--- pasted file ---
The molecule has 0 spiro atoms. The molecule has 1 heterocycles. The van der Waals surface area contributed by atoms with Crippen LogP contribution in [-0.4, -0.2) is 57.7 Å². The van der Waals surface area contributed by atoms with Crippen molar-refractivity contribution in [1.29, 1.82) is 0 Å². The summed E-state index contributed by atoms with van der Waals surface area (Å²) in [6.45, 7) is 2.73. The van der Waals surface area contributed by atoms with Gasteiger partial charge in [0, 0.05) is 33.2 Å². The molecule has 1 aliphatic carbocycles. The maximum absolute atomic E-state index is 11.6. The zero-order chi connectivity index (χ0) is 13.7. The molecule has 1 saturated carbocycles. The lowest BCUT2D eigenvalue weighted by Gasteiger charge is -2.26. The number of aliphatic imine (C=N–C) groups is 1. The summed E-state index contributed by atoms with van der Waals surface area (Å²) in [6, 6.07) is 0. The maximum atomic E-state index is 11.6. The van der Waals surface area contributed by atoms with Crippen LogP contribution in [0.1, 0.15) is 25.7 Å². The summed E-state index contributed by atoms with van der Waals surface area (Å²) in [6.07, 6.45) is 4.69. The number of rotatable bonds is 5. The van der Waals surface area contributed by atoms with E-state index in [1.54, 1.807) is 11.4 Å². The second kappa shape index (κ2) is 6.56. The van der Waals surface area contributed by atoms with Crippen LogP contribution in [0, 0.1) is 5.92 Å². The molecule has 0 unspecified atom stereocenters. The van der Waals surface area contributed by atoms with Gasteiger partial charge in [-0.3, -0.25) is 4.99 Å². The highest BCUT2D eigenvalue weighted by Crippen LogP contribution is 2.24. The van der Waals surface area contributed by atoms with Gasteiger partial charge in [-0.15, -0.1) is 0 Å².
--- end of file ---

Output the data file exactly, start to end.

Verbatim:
The molecule has 0 spiro atoms. The molecule has 1 heterocycles. The van der Waals surface area contributed by atoms with Crippen LogP contribution in [-0.4, -0.2) is 57.7 Å². The van der Waals surface area contributed by atoms with Crippen molar-refractivity contribution in [1.29, 1.82) is 0 Å². The summed E-state index contributed by atoms with van der Waals surface area (Å²) in [6.45, 7) is 2.73. The van der Waals surface area contributed by atoms with Gasteiger partial charge in [0, 0.05) is 33.2 Å². The molecule has 1 aliphatic carbocycles. The maximum absolute atomic E-state index is 11.6. The zero-order chi connectivity index (χ0) is 13.7. The molecule has 1 saturated carbocycles. The lowest BCUT2D eigenvalue weighted by Gasteiger charge is -2.26. The number of aliphatic imine (C=N–C) groups is 1. The summed E-state index contributed by atoms with van der Waals surface area (Å²) in [6, 6.07) is 0. The maximum atomic E-state index is 11.6. The van der Waals surface area contributed by atoms with Crippen LogP contribution in [0.1, 0.15) is 25.7 Å². The summed E-state index contributed by atoms with van der Waals surface area (Å²) in [6.07, 6.45) is 4.69. The number of rotatable bonds is 5. The van der Waals surface area contributed by atoms with E-state index in [1.54, 1.807) is 11.4 Å². The second kappa shape index (κ2) is 6.56. The van der Waals surface area contributed by atoms with Crippen LogP contribution in [0, 0.1) is 5.92 Å². The molecule has 0 unspecified atom stereocenters. The van der Waals surface area contributed by atoms with Gasteiger partial charge in [-0.3, -0.25) is 4.99 Å². The highest BCUT2D eigenvalue weighted by Crippen LogP contribution is 2.24. The van der Waals surface area contributed by atoms with Gasteiger partial charge in [-0.15, -0.1) is 0 Å².